The allocation of most resources to the market is incompatible with the realisation of environmental goals. The market responds only to those preferences that can be articulated through acts of buying and selling. Hence, the interests of the inarticulate, both those who are contingently so - the poor - and those who are necessarily so - future generations and non-humans - cannot be adequately represented. Moreover, a competitive market economy is necessarily oriented towards the growth of capital, and such an orientation is incompatible with a sustainable economy. A non-market system is the only framework within which humans can organize their interaction with the rest of nature in ecologically acceptable ways. As long as production is carried on for making profits and not for needs the same problems of pollution, resource depletion and species extinction will remain.

“Man lives from nature, i.e., nature is his body, and he must maintain a continuing dialogue with it if he is not to die. To say that man’s physical and mental life is linked to nature simply means that nature is linked to itself, for man is a part of nature.” Marx goes so far as to define communism as “the unity of being of man with nature.”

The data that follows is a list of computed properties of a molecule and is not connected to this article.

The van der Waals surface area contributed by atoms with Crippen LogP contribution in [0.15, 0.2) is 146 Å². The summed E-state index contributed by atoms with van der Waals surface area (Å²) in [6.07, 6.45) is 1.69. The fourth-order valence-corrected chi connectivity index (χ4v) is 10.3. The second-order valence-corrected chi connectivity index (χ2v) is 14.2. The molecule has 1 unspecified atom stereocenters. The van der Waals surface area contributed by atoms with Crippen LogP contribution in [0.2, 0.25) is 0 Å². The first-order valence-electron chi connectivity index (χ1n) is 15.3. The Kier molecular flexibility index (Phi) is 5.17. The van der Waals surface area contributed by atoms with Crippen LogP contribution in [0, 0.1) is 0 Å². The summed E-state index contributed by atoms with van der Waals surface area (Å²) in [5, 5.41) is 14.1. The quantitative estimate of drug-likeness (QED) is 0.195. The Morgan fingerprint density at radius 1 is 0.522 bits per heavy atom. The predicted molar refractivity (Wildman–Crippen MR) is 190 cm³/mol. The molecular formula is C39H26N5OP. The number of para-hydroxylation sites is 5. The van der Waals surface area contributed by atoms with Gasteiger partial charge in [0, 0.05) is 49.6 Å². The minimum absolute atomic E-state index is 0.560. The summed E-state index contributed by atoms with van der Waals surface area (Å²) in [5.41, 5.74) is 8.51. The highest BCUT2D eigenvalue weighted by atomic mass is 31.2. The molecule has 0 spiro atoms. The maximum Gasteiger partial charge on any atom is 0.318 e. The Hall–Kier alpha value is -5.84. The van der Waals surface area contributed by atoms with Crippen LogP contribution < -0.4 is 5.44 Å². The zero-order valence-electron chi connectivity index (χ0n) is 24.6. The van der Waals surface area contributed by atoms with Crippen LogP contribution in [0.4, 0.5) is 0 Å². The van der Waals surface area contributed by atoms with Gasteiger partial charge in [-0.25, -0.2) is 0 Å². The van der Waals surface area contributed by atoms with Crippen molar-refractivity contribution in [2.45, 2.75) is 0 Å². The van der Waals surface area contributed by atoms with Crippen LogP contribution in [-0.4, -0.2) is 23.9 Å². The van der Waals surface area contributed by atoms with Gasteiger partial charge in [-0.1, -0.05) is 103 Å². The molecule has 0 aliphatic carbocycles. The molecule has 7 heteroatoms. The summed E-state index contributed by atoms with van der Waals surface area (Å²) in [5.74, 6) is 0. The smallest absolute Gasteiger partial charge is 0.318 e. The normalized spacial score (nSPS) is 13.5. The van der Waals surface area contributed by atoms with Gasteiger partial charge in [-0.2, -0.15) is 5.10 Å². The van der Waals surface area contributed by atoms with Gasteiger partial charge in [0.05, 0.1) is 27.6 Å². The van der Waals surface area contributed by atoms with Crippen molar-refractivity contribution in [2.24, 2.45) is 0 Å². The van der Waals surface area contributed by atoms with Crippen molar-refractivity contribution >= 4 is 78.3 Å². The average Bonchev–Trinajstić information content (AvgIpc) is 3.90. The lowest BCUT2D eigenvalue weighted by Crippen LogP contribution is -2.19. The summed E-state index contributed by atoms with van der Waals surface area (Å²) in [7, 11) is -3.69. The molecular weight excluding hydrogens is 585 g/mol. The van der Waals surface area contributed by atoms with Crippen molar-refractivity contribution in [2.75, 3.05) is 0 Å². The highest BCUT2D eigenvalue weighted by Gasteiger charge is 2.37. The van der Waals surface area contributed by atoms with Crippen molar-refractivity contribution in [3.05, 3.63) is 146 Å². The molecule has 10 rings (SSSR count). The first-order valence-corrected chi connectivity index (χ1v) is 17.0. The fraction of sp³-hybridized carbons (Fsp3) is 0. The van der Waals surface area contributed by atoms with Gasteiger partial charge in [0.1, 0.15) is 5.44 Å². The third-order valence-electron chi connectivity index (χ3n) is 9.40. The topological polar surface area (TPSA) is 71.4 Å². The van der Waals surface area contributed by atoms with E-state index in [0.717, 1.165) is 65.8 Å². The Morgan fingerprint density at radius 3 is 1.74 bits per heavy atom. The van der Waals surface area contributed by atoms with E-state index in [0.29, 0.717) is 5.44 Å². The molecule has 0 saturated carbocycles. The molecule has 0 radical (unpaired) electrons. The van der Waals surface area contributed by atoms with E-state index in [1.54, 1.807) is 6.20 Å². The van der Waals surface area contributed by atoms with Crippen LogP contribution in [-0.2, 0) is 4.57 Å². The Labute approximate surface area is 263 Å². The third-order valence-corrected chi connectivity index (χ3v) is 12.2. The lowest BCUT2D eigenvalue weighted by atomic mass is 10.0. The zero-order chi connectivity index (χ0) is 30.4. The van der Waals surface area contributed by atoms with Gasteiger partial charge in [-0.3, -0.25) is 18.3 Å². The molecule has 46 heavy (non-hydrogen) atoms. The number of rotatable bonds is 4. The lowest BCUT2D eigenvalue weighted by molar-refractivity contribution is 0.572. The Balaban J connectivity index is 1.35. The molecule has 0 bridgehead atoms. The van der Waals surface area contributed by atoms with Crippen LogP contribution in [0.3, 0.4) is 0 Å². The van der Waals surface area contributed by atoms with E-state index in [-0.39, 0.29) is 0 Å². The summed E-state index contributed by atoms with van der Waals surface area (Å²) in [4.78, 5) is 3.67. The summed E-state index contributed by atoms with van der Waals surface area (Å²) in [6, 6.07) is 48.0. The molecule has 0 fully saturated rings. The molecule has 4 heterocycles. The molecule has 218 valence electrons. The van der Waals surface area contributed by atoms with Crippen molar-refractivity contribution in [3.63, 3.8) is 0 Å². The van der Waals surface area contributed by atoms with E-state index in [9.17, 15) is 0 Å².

“In London they can find no better use for the excretion of four and a half million human beings than to contaminate the Thames with it at heavy expense" – Marx

“From the standpoint of a higher socio-economic formation, the private property of particular individuals in the earth will appear just as absurd as the private property of one man in other men. Even an entire society, a nation, or all simultaneously existing societies taken together, are not the owners of the earth. They are simply its possessors, its beneficiaries, and have to bequeath it in an improved state to succeeding generations, as boni patres familias [good heads of the household].” – Marx